By Nina Trentmann 

Finance chiefs are boosting cash holdings, slashing costs and collecting outstanding payments to ensure their companies remain sufficiently capitalized to withstand financial hits from the coronavirus epidemic.

Companies across sectors are exposed to outbreak-related losses and challenges, including in the manufacturing, retail and travel industries amid factory closures, travel restrictions and changes in consumer behavior.

Sabre Corp., a Southlake, Texas-based travel technology company that builds reservation systems for airlines and hotels, began implementing expense control measures last month in response to the anticipated impact of the virus, according to a spokeswoman. "While we hope its impact will be short-term in nature, coronavirus will have a material impact on our 2020 financial results," the company said in February.

United Airlines Holdings Inc. said Wednesday it plans to store some wide-body jets and is offering staff unpaid leaves of absence in April. The airline scrapped its full-year guidance citing uncertainty about how the virus outbreak could impact its business.

Lufthansa AG said in February it would start slashing costs to offset a coming hit to revenue and profit from canceled flights. Among other measures, Lufthansa is offering its staff voluntary, unpaid leave. Other carriers, including Cathay Pacific Airways Ltd. and Singapore Airlines Ltd., have taken similar steps. European budget airline easyJet PLC also vowed to bring down costs.

Many other companies are expected to announce cost-cutting measures in the weeks and months to come. Car manufacturers, technology companies, retailers and luxury-goods makers -- including many U.S. companies -- have all reported lower sales because of the spread of the virus.

"It's important to think in scenarios, for example about what would happen if there was a vaccine, or if the virus went away like a flu," Craig Bailey, an associate principal at consulting firm Hackett Group Inc., said.

Fort Lauderdale, Fla.-based software company Citrix Systems Inc., for instance, keeps a business continuity plan for natural disasters, credit-market challenges and health issues. "You are prepared for these kinds of situations," said Arlen Shenkman, finance chief at Citrix.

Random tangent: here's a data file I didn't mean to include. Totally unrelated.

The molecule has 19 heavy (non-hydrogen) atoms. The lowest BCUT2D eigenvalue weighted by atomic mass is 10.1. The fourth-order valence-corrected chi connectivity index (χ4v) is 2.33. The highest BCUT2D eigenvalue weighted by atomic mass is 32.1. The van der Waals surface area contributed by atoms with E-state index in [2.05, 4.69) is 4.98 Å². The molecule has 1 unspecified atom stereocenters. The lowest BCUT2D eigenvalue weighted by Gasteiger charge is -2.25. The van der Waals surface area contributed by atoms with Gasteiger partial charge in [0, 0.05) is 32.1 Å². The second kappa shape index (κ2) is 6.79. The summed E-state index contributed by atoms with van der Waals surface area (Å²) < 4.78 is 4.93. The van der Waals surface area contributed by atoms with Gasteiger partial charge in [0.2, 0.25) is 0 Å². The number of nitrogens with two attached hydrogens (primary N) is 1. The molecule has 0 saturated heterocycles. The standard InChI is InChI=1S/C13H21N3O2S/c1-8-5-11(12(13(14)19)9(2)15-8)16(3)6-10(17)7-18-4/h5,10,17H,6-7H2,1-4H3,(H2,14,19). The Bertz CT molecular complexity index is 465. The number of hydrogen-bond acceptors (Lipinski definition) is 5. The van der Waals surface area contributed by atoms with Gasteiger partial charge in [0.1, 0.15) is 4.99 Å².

Mr. Shenkman has regular meetings with the company's internal audit team and evaluates sales and cash forecasts, he said. "You monitor your cash balances and make sure that you have working capital," Mr. Shenkman said.

Citrix has an untapped $250 million credit facility, and around $600 million in cash on hand, Mr. Shenkman said. "I consider that adequate," he said.

The outbreak is testing CFOs' liquidity plans and overall preparedness.

"The key element is to be not dependent on the availability of [external] capital," said Jaap Tonckens, finance chief at Unibail-Rodamco-Westfield SE, a global real-estate company with dozens of shopping malls in the U.S.

The company has $9.2 billion in undrawn credit lines and usually collects rents a quarter in advance. Mr. Tonckens said he is watching foot traffic -- which mostly held up in February -- and wider supply-chain issues that could result in tenants closing shop. "That would be a much bigger issue," Mr. Tonckens said.

Companies also should look at their outstanding bills and payments to reduce risks to their balance sheet, according to Hackett Group. Management should watch closely whether business customers delay payments, and offer discounted rates for early payments, Mr. Bailey said. "That is easier with a healthy cash position," Mr. Bailey said.

Companies should set weekly and monthly cash collection targets, and make sure they avoid billing errors to make sure business customers don't use those as an excuse to delay settling their bills, Mr. Bailey said.

In some instances, it might make sense for companies to extend their payment terms to reduce pressure on suppliers, but that requires careful case-by-case analysis, Hackett said.

Write to Nina Trentmann at nina.trentmann@wsj.com

 

(END) Dow Jones Newswires

March 05, 2020 17:55 ET (22:55 GMT)

Copyright (c) 2020 Dow Jones & Company, Inc.
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